This is because the 500C is a fair chunk more expensive than the Panda, while it is obviously nothing like as practical. It may look cuter on the outside and have the more upmarket dashboard, but the rear-seat space is minimal and the boot tiny. Add into that a ride which is firmer and less forgiving than the Panda, and no particular sensation that the 500C is the more rewarding car to drive in terms of its cornering prowess (it is more composed in the bends than the Panda, but it's not thrilling by any measure), and you can see why our loyalties lie elsewhere within the Fiat petrol-electric stable.

Not that the 500C Hybrid is a bad car, of course. In fact, it's rather appealing and people who adore the 500 (of which there are many) will lap it up. With the hood down, you can even better hear the rasping of the Firefly's exhaust between 3,000-4,000rpm, while there's enough zip about the Fiat to ensure that it can mix it in the cut-and-thrust of city traffic, far better than you'd expect a car with 70hp and 92Nm would be capable of. It's just about refined and muscular enough that venturing out of town shouldn't be a terrifying experience, and it has a light set of controls with good visibility out in most directions; unless, of course, you want to drop the 500C's distinctive soft-top all the way, in which case rear visibility becomes laughable.

Verdict

What saves the Fiat 500C Hybrid from ignominy is the charismatic three-cylinder engine. Having previously loved the turbocharged TwinAir two-cylinder unit, we're amazed to find there's now a powerplant for the 500 which we think sounds even better, albeit it doesn't haul anything like as hard as its 105hp forebear. Nevertheless, the 500C Hybrid achieves what its maker set out to do - provides a cleaner, more socially acceptable version of its global-sales darling, in order to plug an obvious gap in its portfolio until the EV 500e arrives sometime next year. There's nothing even remotely game-changing here, then, but the 500 Hybrid should find plenty of keen buyers despite that fact.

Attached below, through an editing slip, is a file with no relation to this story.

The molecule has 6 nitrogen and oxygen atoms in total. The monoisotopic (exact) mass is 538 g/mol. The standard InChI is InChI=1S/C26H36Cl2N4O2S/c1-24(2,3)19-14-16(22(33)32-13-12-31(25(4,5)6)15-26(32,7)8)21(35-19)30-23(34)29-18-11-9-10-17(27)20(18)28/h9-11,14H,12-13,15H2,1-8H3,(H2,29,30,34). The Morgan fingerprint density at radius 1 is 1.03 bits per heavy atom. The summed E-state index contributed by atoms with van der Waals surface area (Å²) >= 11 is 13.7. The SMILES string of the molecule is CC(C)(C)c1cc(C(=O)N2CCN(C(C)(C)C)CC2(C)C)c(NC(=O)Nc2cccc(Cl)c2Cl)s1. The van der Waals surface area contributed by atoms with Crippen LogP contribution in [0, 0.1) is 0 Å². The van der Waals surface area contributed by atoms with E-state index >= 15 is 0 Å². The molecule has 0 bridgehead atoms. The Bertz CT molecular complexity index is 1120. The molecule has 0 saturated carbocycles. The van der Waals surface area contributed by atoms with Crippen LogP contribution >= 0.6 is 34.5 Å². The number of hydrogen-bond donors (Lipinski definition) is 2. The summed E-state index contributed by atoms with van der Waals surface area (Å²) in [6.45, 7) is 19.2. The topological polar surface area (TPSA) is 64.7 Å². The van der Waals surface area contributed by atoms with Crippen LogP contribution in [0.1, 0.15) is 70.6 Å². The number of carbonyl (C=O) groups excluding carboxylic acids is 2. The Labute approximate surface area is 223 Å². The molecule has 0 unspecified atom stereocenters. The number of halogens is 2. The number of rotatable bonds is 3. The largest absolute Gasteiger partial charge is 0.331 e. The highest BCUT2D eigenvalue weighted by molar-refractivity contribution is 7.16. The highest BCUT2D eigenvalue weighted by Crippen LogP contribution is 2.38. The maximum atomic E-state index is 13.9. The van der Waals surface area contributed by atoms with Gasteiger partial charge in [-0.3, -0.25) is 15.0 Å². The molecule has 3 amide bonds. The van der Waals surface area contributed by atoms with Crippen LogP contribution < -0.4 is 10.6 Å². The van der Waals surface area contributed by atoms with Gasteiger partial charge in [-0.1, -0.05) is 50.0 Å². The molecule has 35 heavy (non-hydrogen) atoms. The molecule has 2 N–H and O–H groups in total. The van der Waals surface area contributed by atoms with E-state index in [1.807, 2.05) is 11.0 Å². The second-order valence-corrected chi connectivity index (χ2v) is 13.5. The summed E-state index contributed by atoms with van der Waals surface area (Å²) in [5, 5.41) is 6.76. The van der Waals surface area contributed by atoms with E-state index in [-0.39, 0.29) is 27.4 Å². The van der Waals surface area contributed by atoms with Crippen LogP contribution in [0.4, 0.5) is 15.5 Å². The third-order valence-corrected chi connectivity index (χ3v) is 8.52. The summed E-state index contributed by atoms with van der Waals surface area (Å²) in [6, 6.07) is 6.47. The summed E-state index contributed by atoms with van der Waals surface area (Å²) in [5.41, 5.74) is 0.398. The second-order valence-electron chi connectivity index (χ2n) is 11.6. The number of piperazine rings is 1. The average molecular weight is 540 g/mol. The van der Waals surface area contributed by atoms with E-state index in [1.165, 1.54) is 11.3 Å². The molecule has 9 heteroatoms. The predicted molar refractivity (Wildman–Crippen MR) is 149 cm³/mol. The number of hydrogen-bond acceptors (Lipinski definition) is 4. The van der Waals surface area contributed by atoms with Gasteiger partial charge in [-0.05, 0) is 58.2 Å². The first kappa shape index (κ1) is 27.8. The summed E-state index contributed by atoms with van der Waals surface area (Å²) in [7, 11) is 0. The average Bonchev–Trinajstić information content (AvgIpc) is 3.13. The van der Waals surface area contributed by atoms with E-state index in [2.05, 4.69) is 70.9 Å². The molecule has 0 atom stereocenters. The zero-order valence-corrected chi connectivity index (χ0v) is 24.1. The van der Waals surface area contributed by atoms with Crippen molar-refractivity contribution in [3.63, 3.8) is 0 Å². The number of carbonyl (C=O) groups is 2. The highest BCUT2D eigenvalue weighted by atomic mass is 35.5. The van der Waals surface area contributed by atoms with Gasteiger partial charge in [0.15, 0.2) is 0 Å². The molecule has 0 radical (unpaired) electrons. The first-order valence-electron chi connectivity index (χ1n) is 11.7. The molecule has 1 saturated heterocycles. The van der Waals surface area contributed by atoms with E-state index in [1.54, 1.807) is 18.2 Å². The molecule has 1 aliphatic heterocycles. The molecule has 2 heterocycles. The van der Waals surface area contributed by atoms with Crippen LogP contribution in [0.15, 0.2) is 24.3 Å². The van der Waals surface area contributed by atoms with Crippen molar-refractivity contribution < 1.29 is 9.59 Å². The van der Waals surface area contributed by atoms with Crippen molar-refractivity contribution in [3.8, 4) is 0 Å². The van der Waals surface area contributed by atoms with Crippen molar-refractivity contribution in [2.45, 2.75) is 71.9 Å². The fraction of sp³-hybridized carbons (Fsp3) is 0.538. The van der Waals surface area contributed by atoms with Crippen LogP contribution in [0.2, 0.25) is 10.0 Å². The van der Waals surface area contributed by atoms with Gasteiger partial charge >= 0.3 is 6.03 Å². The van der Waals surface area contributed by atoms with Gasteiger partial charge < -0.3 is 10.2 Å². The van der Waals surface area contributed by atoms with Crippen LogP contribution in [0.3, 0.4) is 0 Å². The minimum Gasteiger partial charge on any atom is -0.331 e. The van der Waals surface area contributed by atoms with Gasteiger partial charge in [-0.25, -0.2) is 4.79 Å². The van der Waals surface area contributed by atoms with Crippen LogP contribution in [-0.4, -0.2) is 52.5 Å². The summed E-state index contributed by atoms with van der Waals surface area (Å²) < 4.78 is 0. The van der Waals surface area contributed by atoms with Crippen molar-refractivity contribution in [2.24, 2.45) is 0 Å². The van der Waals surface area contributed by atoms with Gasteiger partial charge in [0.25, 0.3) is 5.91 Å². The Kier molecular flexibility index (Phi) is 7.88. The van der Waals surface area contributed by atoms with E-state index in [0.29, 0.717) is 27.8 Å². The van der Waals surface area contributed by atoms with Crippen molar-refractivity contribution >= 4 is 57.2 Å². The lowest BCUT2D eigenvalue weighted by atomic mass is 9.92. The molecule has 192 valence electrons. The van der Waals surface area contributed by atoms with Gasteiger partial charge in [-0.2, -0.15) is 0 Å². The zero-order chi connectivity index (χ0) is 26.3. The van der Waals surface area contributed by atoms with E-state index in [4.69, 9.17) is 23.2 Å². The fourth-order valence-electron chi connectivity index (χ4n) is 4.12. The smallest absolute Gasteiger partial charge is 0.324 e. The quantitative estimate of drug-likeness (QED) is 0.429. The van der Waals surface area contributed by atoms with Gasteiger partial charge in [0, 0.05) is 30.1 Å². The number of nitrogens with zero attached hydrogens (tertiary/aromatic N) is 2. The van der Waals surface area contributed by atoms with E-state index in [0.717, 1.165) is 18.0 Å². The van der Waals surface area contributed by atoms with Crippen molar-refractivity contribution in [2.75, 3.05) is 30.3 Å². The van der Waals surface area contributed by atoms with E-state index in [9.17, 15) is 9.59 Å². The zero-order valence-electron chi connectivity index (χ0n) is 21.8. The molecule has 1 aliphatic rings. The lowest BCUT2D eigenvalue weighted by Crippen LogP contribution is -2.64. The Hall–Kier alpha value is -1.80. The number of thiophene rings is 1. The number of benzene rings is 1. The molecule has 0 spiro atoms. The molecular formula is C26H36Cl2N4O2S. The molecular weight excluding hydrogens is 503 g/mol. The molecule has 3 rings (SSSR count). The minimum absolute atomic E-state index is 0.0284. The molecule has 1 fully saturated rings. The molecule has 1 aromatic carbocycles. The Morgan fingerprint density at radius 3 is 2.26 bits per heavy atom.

4 4 4 4 4 Exterior Design

4 4 4 4 4 Interior Ambience

2.5 2.5 2.5 2.5 2.5 Passenger Space

3 3 3 3 3 Luggage Space

3.5 3.5 3.5 3.5 3.5 Safety

3.5 3.5 3.5 3.5 3.5 Comfort

3 3 3 3 3 Driving Dynamics

4 4 4 4 4 Powertrain


Matt Robinson - 10 Feb 2020



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2020 Fiat 500C Hybrid Launch Edition. Image by Fiat.2020 Fiat 500C Hybrid Launch Edition. Image by Fiat.2020 Fiat 500C Hybrid Launch Edition. Image by Fiat.2020 Fiat 500C Hybrid Launch Edition. Image by Fiat.2020 Fiat 500C Hybrid Launch Edition. Image by Fiat.

2020 Fiat 500C Hybrid Launch Edition. Image by Fiat.2020 Fiat 500C Hybrid Launch Edition. Image by Fiat.2020 Fiat 500C Hybrid Launch Edition. Image by Fiat.2020 Fiat 500C Hybrid Launch Edition. Image by Fiat.2020 Fiat 500C Hybrid Launch Edition. Image by Fiat.